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The Acquisition Process

When businesses acting as the seller or purchaser are going through the acquisition process, there is likely to be discussion as to whether the acquisition will be structured as an asset purchase or a stock purchase. There are advantages and disadvantages to an asset purchase and a stock purchase for both the seller and purchaser. 

However, there may be a means to treat a stock purchase as an asset purchase and receive the best of both worlds. The article below has been prepared by a Denver tax attorney and Denver business attorney to discuss certain tax matters. Still, please always discuss your specific issues with your attorney and check for current laws and regulations that may have changed.

A Stock Purchase

A stock purchase is relatively simple as the seller or target corporation’s stock is purchased. The buyer obtains control of the target corporation’s assets with no other action by owning all of the stock. This being said, the buyer may also inherit liabilities of the target corporation as the business continues and is exposed to prior matters. An asset purchase transaction may be more complex in that the buyer is purchasing the assets and not the stock, thus requiring the transfer of title to each asset, which depending upon the facts and circumstances, could begin to amount to significant time and cost etc. Further, if the target corporation has special licenses and permits, these may not be transferable to the buyer and could create additional issues under an asset purchase.

An Asset Purchase

As it is good and bad with both structures, a buyer, from a tax perspective, will generally prefer an asset purchase because the buyer, after the asset purchase, can step up the basis in purchasing assets. Therefore, the asset’s stepped-up basis will lead to more significant depreciation to lessen taxable income and thus tax at the corporate or personal level. In comparison, when the stock is purchased, the buyer will receive a basis in the stock at the purchase amount. The realization of the tax benefit may not come until the buyer sells the stock using the basis in the stock to offset a capital gain. Thus, the buyer will likely not “realize” the tax benefit of the stock purchase until a later date than they would under an asset purchase agreement.

There is a means under Internal Revenue Code Section 338 for the buyer to make an election treating a qualifying stock purchase as an asset purchase for federal income tax purposes. Under 338, if the transaction qualifies and the election is made, the transaction is treated as if the buyer purchased the target corporation’s assets for the purchase price of the stock. Therefore, the buyer will receive a more advantageous step-up based on the assets.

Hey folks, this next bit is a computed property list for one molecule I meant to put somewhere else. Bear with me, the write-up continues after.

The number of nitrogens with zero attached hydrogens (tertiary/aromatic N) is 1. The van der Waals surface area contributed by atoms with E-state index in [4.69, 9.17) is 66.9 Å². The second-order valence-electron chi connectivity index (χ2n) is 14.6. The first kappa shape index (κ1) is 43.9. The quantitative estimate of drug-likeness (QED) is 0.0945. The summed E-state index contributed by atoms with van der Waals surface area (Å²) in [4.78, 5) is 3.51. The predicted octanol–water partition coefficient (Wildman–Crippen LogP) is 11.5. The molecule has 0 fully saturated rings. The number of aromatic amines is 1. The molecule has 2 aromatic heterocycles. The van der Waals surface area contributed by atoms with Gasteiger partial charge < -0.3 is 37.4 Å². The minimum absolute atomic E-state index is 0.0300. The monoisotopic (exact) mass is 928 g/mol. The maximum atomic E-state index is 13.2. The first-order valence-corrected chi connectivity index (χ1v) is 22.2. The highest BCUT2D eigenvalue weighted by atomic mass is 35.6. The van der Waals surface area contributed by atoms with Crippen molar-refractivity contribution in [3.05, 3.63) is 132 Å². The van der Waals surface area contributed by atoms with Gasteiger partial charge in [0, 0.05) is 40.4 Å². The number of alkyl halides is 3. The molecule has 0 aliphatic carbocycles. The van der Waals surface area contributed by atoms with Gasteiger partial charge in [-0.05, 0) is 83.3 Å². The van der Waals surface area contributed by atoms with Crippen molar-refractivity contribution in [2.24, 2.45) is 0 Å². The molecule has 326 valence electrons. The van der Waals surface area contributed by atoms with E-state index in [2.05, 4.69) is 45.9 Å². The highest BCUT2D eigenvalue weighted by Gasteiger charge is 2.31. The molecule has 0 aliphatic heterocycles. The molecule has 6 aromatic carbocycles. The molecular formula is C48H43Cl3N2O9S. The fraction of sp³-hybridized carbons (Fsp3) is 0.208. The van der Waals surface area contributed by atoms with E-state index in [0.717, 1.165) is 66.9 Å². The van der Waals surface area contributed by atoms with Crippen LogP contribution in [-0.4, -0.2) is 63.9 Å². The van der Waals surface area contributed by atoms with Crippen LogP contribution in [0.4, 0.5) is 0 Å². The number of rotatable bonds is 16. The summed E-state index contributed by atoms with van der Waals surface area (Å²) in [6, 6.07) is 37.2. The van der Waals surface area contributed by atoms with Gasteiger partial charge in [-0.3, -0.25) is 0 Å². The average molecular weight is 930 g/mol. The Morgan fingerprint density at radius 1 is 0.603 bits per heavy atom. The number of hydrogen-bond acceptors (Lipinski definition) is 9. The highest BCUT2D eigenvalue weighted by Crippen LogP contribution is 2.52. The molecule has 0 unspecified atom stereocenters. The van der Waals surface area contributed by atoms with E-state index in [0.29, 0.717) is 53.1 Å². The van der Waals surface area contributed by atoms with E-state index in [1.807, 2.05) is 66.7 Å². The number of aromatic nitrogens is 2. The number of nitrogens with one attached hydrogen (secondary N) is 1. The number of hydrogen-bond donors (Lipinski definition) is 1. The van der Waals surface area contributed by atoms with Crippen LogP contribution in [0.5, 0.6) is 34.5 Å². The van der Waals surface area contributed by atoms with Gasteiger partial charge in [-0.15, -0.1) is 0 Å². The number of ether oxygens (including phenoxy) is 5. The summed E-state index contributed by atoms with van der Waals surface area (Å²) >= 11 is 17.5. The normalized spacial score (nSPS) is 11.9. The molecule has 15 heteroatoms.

Section 338 Election

The buyer acquires the seller’s stock at a discount in a stock acquisition transaction. Suppose the buyer makes a qualifying stock purchase within 60 days of the date of transfer. In that case, it must elect to treat the transaction as an asset acquisition for federal income tax purposes. This is known as a “step-up” election.

If the buyer makes a Sec. 338 election, it treats the transaction as a stock purchase for legal purposes. Hence, it continues to acquire the seller’s liabilities, including outstanding debt, shares of capital stock, and certain contingent obligations. However, the buyer does not acquire the seller’s assets. Instead, it steps up the basis of those assets to the purchase price paid for the stock. At the end of the period, the buyer reports the transaction as a sale of stock and recognizes ordinary income equal to the difference between the purchase price and the adjusted cost basis of the stock.

The buyer can choose to allocate the excess of the purchase price over the adjusted cost basis to goodwill. Goodwill represents the purchased excess over the adjusted cost basis of intangible assets such as customer relationships, brand recognition, and patents.

Making the 338 elections is a means to structure an acquisition as a stock sale, which may have benefits, but allow the buyer the tax advantage of an asset purchase agreement.  John McGuire, a Denver tax attorney and Denver business attorney at The McGuire Law Firm, has prepared this article.


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